In the second reading, St. Peter argues that the Transfiguration of Jesus Christ and the testimony of the Old Testament prophets (in the Messianic prophecies) are the guarantee of the doctrine of Christ's Second Coming. The primary purpose of Jesus’ Transfiguration was to allow Jesus to consult his Heavenly Father in order to ascertain His plan for His Son’s suffering, death and Resurrection.  The secondary aim was to make his chosen disciples aware of Jesus’ Divine glory, so that they might discard their worldly ambitions and dreams of a conquering political Messiah and might be strengthened in their time of trial. On the mountain, Jesus is identified by the Heavenly Voice as the Son of God. Thus, the Transfiguration event is a Christophany, that is, a manifestation or revelation of Who Jesus really is.

While praying, Jesus was transfigured into a shining figure, full of Heavenly glory.  This reminds us of Moses and Elijah who also experienced the Lord in all His glory.  Moses had met the Lord in the burning bush at Mount Horeb (Ex 3:1-4).  After his later encounter with God, Moses' face shone so brightly that it frightened the people, and Moses had to wear a veil over his face (Ex 34:29-35). The luminosity of the face of Moses is also meant to signal the invasion of God. The Jews believed that Moses was taken up in a cloud at end of his earthly life (Josephus, Antiquities of the Jews, 4. 326).  Elijah had traveled for forty days to Mt. Horeb on the strength of the food brought by an angel (1 Kings 19:8).  At Mt. Horeb, Elijah sought refuge in a cave as the glory of the Lord passed over him (1 Kings 19:9-18).  Finally, Elijah was taken directly to Heaven in a chariot of fire without experiencing death (2 Kings 2:11-15). In addition, “Moses led his people out of slavery in Egypt, received the Torah on Mount Sinai and brought God’s people to the edge of the Promised Land. Elijah, the great prophet in northern Israel during the ninth century BC, performed healings and other miracles and stood up to Israel’s external enemies and the wicked within Israel. Their presence in Matthew’s Transfiguration account emphasizes Jesus’ continuity with the Law (Moses) and the prophets (Elijah) in salvation history.”(Fr. Harrington S. J.)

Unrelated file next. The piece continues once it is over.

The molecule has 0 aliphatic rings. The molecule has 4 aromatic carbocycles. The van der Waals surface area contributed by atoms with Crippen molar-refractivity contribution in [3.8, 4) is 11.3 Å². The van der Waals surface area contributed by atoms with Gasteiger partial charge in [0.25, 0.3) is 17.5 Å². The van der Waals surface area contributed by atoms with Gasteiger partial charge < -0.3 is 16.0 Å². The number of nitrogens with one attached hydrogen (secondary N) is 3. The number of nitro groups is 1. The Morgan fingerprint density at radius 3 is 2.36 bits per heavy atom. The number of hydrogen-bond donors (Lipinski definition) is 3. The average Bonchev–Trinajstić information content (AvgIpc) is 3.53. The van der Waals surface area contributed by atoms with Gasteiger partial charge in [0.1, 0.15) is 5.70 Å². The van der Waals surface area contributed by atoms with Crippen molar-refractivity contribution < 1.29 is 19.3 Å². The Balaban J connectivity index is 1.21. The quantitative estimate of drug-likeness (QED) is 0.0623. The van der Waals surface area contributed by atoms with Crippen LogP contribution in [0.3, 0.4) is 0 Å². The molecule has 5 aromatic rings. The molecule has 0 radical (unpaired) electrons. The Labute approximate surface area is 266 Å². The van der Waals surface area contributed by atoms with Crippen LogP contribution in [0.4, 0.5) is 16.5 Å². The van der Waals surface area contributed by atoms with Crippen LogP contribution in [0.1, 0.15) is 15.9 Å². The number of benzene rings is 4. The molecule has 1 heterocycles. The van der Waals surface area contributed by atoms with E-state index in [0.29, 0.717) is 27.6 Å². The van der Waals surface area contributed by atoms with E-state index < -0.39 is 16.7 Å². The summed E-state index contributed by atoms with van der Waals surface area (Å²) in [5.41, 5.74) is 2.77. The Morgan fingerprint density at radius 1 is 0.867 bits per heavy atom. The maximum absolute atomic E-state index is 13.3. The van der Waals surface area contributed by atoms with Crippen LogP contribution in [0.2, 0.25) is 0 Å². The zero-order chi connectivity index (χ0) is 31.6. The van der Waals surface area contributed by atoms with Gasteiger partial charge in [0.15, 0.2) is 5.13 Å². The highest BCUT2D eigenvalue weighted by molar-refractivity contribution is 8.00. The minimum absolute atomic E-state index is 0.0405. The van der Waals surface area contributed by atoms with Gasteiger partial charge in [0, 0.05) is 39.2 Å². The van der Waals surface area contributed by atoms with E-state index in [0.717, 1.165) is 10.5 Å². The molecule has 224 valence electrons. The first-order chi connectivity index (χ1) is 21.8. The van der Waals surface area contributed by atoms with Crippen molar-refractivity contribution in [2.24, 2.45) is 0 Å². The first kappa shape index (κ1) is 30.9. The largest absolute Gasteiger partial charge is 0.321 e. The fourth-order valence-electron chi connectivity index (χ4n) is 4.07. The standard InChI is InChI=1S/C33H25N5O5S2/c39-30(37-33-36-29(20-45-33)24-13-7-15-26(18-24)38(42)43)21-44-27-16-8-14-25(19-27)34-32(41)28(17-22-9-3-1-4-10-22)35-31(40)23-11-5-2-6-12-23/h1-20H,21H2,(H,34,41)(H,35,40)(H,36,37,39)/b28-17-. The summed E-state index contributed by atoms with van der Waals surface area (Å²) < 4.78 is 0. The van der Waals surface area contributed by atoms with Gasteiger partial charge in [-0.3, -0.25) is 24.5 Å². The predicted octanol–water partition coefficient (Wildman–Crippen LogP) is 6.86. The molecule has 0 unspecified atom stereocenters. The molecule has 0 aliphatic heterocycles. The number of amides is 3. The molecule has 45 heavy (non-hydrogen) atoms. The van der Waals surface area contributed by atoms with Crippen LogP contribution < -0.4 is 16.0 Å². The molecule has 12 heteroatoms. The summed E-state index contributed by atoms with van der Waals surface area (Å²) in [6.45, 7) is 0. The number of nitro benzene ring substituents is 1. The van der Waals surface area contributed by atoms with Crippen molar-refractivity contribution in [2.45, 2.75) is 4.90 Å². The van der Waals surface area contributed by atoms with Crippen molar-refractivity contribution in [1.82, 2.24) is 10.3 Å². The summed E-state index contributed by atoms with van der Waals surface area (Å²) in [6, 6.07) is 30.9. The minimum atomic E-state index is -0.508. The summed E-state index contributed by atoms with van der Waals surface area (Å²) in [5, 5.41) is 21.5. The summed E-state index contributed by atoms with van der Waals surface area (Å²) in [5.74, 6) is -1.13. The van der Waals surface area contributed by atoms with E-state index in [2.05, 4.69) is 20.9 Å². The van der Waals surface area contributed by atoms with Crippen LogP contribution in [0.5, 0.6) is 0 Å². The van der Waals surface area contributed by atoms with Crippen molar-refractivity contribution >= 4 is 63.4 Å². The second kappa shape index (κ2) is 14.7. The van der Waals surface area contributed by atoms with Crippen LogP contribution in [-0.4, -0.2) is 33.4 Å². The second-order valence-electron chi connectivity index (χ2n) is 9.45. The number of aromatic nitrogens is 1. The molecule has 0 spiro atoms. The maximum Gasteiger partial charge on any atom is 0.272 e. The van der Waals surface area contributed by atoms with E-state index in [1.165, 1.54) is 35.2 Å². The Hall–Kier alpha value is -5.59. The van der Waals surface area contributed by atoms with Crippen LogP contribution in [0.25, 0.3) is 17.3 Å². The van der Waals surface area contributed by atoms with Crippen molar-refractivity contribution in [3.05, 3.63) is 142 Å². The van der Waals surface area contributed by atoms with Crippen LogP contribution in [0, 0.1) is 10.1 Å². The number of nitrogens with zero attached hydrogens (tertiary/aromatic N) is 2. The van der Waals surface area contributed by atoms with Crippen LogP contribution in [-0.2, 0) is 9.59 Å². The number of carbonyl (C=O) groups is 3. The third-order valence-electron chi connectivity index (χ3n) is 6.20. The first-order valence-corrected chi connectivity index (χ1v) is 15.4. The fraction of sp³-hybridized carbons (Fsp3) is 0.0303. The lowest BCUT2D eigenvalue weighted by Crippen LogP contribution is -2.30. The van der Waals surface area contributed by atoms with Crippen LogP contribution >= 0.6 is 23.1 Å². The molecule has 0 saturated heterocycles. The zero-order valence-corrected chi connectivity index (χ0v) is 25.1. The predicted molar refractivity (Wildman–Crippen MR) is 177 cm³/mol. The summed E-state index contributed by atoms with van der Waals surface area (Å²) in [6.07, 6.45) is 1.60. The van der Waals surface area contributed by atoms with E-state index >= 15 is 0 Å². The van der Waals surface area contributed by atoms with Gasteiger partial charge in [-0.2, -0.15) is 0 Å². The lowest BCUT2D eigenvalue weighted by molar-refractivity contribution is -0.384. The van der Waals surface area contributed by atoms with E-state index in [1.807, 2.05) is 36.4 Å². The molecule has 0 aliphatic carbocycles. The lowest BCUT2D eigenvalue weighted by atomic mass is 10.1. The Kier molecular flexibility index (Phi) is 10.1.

Each Sacrament that we receive transforms us.   Baptism, for example, transforms us into sons and daughters of God and heirs of heaven.  Confirmation makes us the temples of the Holy Spirit. By approaching the Sacrament of Reconciliation when we recognize, repenting, that we have sinned, God brings us back to the path of holiness. By receiving in Faith the Sacrament of the Anointing of the Sick, we are spiritually, and if God wills physically, healed and our sins are forgiven. So, God offers us the opportunity to transform us everyday into his likeness and glory.

In our everyday lives, we often fail to recognize Jesus when he appears to us “transfigured,” hidden in someone who is in some kind of need.  Jesus will be happy when we attend to the needs of that person.  With the eyes of Faith, we must see Jesus in every one of our brothers and sisters, the children of God we come across each day and, by His grace, respond to Him in them with love and service.